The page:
The most common technologies used in households include solar PV, solar thermal systems and heat pumps. I would like to propose awareness-raising program where citizens & residents are educated regarding the importance, benefits, and potential of renewable energy both among the general public and major stakeholders. National information centres on renewable energy should be established in each suburb to enhance easy access of information. These centres need to be widely publicized by government to provide information on renewable energy schemes, financial incentives, and requirements and to provide guidance to consumers, businesses, and the public at large. In order to measure the efficiency of these centres, increase in usage of renewable energy within that suburb can act as an indicator. These reviews can be completed every 6 months to measure its effectiveness within the suburb. The local government should also take the lead by installing solar technology on governmental buildings.
- Use of low emissions carbon materials (Steel and Aluminium)
Every tonne of steel produced in 2018 emitted on average 1.85 tons of carbon dioxide, equating to about 8% of the world’s carbon dioxide emissions. If we use low emissions steel and aluminium, we could reduce Australia’s cumulative emissions by around 200 Mt CO₂-e to 2040, while increasing economic activity and generating employment. If Australian low emissions steel and aluminium exports can meet a greater share of projected global demand for these metals, we could help to reduce international emissions cumulatively by over 500 Mt CO₂-e over the period to 2040.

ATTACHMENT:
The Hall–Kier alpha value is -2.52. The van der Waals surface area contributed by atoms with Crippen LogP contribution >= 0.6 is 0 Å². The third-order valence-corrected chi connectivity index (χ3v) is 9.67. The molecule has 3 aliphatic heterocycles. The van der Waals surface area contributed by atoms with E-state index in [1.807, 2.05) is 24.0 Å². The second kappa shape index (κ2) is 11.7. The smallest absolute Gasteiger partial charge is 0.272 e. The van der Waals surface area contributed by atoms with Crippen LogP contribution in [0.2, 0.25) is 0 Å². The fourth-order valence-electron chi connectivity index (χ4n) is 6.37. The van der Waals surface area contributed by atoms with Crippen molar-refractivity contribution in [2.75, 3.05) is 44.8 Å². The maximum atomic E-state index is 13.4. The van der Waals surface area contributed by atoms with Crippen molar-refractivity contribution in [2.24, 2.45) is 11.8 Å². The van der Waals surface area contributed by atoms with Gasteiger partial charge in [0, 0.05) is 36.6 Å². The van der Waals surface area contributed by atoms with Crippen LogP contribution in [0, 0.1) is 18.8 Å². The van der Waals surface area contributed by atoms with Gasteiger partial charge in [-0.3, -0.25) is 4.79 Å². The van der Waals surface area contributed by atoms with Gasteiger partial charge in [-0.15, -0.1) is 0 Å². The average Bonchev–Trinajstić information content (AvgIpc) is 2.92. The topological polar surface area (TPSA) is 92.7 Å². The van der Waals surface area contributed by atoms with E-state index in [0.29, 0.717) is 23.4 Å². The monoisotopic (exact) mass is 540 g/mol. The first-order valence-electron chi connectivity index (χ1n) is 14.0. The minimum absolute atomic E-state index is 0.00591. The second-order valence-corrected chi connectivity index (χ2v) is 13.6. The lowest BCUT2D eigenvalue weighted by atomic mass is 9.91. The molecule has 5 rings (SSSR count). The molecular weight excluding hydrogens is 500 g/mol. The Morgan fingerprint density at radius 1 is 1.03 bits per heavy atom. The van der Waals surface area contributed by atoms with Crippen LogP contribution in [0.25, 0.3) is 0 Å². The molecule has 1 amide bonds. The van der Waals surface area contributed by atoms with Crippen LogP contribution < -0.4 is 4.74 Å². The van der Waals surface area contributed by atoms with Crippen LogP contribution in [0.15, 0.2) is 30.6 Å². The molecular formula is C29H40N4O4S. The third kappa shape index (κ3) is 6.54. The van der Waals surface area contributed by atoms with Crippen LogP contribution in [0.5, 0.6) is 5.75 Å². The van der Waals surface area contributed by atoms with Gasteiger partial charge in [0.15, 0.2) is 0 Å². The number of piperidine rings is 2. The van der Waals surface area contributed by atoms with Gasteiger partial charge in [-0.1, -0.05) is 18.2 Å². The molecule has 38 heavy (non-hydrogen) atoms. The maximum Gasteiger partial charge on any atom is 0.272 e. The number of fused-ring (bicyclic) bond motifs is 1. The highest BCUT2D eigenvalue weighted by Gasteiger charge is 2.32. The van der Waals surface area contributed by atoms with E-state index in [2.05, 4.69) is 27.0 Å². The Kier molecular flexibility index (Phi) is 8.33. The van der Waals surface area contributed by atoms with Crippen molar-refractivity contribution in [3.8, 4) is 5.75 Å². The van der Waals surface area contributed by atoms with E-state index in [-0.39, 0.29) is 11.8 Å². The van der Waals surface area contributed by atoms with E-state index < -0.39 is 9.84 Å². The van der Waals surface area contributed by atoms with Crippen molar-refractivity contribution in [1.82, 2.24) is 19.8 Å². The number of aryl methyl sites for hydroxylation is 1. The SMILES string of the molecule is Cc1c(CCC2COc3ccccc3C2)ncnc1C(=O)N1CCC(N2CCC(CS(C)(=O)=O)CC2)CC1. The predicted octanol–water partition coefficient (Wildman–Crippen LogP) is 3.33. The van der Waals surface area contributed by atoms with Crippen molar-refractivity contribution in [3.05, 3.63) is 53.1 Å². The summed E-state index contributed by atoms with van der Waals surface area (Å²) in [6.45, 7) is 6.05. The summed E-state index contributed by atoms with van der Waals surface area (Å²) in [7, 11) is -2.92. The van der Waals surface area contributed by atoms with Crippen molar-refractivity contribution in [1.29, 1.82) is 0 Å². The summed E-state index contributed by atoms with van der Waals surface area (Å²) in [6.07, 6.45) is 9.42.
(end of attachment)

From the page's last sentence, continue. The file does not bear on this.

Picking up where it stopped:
From my perspective, the Australian Government can develop a goal-oriented program which targets low emissions technologies such as low emissions aluminium and low emission steel. Strategic funding will be required for these projects. I believe the first stage of this program should include research and development to test the feasibility of using these materials. Green Steel production can be the starting point for this research. There are already companies which are remelting scrap metal to make new steels, replacing coal with hydrogen, introducing oxygen in steel.
I believe Commonwealth Scientific and Industrial Research Organisation (CSIRO) will be the correct entity to measure this program’s progress as well as lead this program. CSIRO is Australia’s national science agency which uses innovative science and technology to boost Australia’s innovation performance.
- Journeys for Climate Justice
Name – Kanchana Weerakoon (Co-founder & Committee Member)
Organisation Web Page – https://www.journeysforclimatejustice.org.au/
Email – email@example.com
- Australian Conservation Foundation
Name – Mara Bun (President)
Organisation Web Page – https://www.acf.org.au/
Email – https://www.acf.org.au/email_us
This Post was submitted by Climate Scorecard Australia Country Manager Riya Shukla